Back to the CCCTB – this is another weapon in the arsenal aimed to fight tax abuse and facilitates tax reporting among groups by allowing easy exchange of inter group losses. It fights the existence of card box type companies set up in low tax jurisdictions which now must have a taxable presence in a Member State where they must have real economic activities. As can be surmised these measures are all mimicking the BEPS cloud which is on the warpath to fight base erosion and profit shifting towards non-EU countries.
The inference is that such profits are sometimes conveniently hidden in non-EU countries. Adherents of CCCTB say that a common corporate tax base would make it cheaper for SMEs to operate cross-border in the Single Market as it reduces significant fees charged by tax consultants when filling complex returns dealing with up to 28 different sets of rules. The hype announcing CCCTB says that time spent on annual compliance activities should decrease by 8% while the time spent setting up a subsidiary would decrease by up to 67%, making it easier for companies, including SMEs, to set up abroad.
Growth-friendly activities such as R&D investment and equity financing will be incentivized, supporting the wider objectives of reviving growth, jobs and investment. Once fully operational, the CCCTB could raise total investment in the EU by up to 3.4%. The Commission had originally proposed the CCCTB in 2011, but it proved too ambitious so it was stalled. It has now tried to sugar the pill by a new scheme which it will launch in two stages. So how will it affect Malta’s level of attractiveness towards FDI? The answer is uncertain yet one notes that it will be mandatory for entities with global revenues exceeding €750 million a year. Perhaps a study can be commissioned by IFSP to find out the incidence of such companies on the MFSA register.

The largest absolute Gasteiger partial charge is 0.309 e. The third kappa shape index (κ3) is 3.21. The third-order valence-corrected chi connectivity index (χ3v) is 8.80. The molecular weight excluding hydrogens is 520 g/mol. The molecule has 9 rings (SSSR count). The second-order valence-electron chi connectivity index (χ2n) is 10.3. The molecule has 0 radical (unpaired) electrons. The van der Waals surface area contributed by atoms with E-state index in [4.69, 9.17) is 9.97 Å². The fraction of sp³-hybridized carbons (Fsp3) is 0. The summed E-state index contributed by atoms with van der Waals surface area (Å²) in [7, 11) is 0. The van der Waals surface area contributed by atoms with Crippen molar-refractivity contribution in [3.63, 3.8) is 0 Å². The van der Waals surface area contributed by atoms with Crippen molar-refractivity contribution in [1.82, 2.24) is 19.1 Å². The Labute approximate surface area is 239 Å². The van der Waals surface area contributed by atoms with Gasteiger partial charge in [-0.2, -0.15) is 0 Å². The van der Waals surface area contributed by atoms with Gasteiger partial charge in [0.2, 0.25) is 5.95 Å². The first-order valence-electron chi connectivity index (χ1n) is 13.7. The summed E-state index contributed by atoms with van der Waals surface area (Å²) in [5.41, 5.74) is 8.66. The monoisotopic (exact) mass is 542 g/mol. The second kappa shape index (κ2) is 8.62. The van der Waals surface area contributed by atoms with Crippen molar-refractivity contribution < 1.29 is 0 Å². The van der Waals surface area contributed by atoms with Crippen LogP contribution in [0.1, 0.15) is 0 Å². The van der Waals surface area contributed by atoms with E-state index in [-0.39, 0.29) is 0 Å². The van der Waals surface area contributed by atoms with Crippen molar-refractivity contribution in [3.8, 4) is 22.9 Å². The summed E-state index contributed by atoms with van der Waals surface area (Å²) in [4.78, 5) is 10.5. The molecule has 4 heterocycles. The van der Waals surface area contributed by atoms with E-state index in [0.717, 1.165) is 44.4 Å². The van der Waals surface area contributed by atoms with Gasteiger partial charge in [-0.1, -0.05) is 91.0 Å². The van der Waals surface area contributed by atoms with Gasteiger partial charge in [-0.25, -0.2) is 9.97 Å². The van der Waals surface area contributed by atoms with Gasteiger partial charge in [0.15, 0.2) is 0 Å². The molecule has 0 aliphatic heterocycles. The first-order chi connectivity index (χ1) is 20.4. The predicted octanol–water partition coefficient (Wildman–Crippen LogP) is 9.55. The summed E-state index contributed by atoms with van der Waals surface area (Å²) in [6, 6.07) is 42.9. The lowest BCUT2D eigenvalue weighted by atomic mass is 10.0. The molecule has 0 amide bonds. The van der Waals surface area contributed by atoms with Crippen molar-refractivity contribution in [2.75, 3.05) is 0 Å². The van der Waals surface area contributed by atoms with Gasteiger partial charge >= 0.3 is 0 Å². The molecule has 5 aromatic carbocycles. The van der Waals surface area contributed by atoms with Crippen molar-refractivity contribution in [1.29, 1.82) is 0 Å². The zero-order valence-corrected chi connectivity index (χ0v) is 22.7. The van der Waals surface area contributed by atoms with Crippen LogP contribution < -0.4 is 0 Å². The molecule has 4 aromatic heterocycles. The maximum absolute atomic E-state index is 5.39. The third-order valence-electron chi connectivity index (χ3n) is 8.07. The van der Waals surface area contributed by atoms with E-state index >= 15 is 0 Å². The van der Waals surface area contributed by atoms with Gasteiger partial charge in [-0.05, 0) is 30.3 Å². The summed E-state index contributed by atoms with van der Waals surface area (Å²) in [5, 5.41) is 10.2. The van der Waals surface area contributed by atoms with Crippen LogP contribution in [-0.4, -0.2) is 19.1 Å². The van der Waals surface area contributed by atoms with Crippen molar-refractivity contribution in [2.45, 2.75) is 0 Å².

CCCTB is a belated move following the tax scandals that hit the headlines when Apple Inc was fined over $13 billion for tax evasion in Dublin apart from other earlier instances revealed in the Luxileaks report where multinationals signed covert tax deals with the Luxembourg finance ministry, saving billions in taxes. The original idea was not to impose CCCTB but to allow member states some leeway to implement it on a voluntary basis but now following such scandals it has become amply evident that it must be mandatory – to ratchet the fight against aggressive tax planning.
To sugar the pill re-launching the second reincarnation of the CCCTB the medicine is being administered in small doses. Certainly, the dreaded consolidation measure has been put on the back burner while emphasis has been showered to start the part relating to the common base. As can be expected with this Trojan horse technique, once the common base is operational then stealth consolidation will be introduced as the final step.
The fly in the ointment is the imposition of the consolidation. Here one meets an ingenious economic formula which tries to allocate profits within a diversified group on the strength of three economic criteria – capital; personnel; sales. As can be expected Malta will stand to lose as due to its size it cannot punch high in the formula, particularly where the two factors of personnel and capital are concerned. As the subsidiaries of multinationals based locally do not usually employ the lion’s share of the total workforce and their equity capital is modest compared to the group structure, the profits allocated to Prof Scicluna’s treasure chest will be proportionally lower – hence less tax revenue. The writing is on the wall that when “Consolidation” resident in a Trojan Horse is marched triumphantly through City Gate it will not be greeted with flowers.